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It's hard to tell but I think you've completely missed the point. I just want to very quickly speak to your security complaint. The issue comes in two flavors - user-submitted javascript can do nasty, evil things to you. You know that, I know that. Lots of people don't know it and we agree it's the application's responsibility to accept only good data. The other part of this concern is where new programmers try to use JavaScript to validate data prior to submitting something to the web server. It's that sort of usage that promotes a false sense of security since for many reasons you absolutely, 100% cannot count on JavaScript validation to be sure your data is sane. This is a task that must occur in a trusted context - usually in your serverside program prior to committing the value somewhere. There are many ways a not-particularly competent advesary can bypass your JavaScript validation. So... perhaps we're speaking at cross-issues but it's a valid point you didn't raise and one that is higher profile, IMHO.

As for CSS, decent browsers and JavaScript - I'll be honest and say I've never been particularly interested in people who turn off their JS and then complain that stuff doesn't work. What does get my goat is web site designers who put things up that my lynx client can't handle. There are two reasons you need to support text based browsers - accessibility and convenience. I'll just mention that for me it's really convenient to use lynx over ssh in some circumstances but that's really a corner case and probably only of interest to geeks who would actually do that. The primary issue is that of making your web site and it's data innaccessible to people with various handicaps. You could compare designing a inaccessible web site as being similar to parking in the handicap spot. It's not only evidence of poor taste (if you're aware of the issue and are just ignoring it) if you're doing something commercial in the US then it also has legal implications. I'm very inexpert on the legal bits (and I speak only about the US here) but I understand they run from the Americans with Disabilities Act (ADA), Section 508 of some part of federal law (I've just seen it called Section 508) and then there's the various state and local laws in addition to the client company's employment policies. Obviously this will vary between companies but where I work the Business Conduct Policy requires that Imation and it's employees not descriminate on the basis of ability (among a host of other things as well including race, religion, gender, sexual orientation etc). For me, designing something that is inaccessible can put me at risk of termination. That'd be highly unlikely seeing as how most of the people I work with aren't even aware of what our policy requires but that doesn't mean that we aren't legally liable for our compliance with all the various laws and internal policies.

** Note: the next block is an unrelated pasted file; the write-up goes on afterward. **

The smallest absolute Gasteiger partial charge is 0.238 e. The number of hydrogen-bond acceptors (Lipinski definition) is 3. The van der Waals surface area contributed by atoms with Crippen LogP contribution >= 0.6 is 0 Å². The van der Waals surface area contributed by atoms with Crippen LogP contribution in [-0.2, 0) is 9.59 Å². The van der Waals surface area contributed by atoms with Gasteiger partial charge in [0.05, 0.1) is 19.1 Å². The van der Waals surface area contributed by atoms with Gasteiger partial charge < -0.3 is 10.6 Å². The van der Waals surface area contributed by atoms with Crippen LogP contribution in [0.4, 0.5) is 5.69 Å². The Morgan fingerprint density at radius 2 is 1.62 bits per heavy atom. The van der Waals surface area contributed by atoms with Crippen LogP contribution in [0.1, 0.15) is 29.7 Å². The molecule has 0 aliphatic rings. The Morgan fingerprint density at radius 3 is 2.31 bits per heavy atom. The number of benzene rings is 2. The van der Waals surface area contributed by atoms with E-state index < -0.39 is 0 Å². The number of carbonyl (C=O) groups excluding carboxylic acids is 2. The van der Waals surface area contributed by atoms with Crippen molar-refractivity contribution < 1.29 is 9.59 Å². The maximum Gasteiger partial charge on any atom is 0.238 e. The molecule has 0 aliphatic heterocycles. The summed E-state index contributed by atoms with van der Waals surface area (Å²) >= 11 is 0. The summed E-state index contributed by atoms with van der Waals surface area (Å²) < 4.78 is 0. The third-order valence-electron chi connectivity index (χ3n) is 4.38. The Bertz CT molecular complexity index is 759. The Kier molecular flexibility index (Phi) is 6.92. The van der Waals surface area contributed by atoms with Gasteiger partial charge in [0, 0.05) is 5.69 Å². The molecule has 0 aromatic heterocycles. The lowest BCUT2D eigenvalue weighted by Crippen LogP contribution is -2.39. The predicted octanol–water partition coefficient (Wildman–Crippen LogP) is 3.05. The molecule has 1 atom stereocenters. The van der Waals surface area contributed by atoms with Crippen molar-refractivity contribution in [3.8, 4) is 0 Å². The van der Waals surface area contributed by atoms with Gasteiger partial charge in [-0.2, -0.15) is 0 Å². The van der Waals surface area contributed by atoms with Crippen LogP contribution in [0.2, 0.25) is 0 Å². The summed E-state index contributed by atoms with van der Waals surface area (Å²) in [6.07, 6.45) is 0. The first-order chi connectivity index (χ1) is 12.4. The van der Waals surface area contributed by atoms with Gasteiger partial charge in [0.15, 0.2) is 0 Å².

I guess when it comes down to it, I do use JavaScript but I make sure the application doesn't require it in order to operate. Yes, that's also known as coding twice but oh well, there really isn't any other sane choice (unless you really just leave it all up to the server side application).

__SIG__ use B; printf "You are here %08x\n", unpack "L!", unpack "P4", pack "L!", B::svref_2object(sub{})->OUTSIDE;

In reply to Re: The Case for Javascript by diotalevi
in thread The Case for Javascript by BUU

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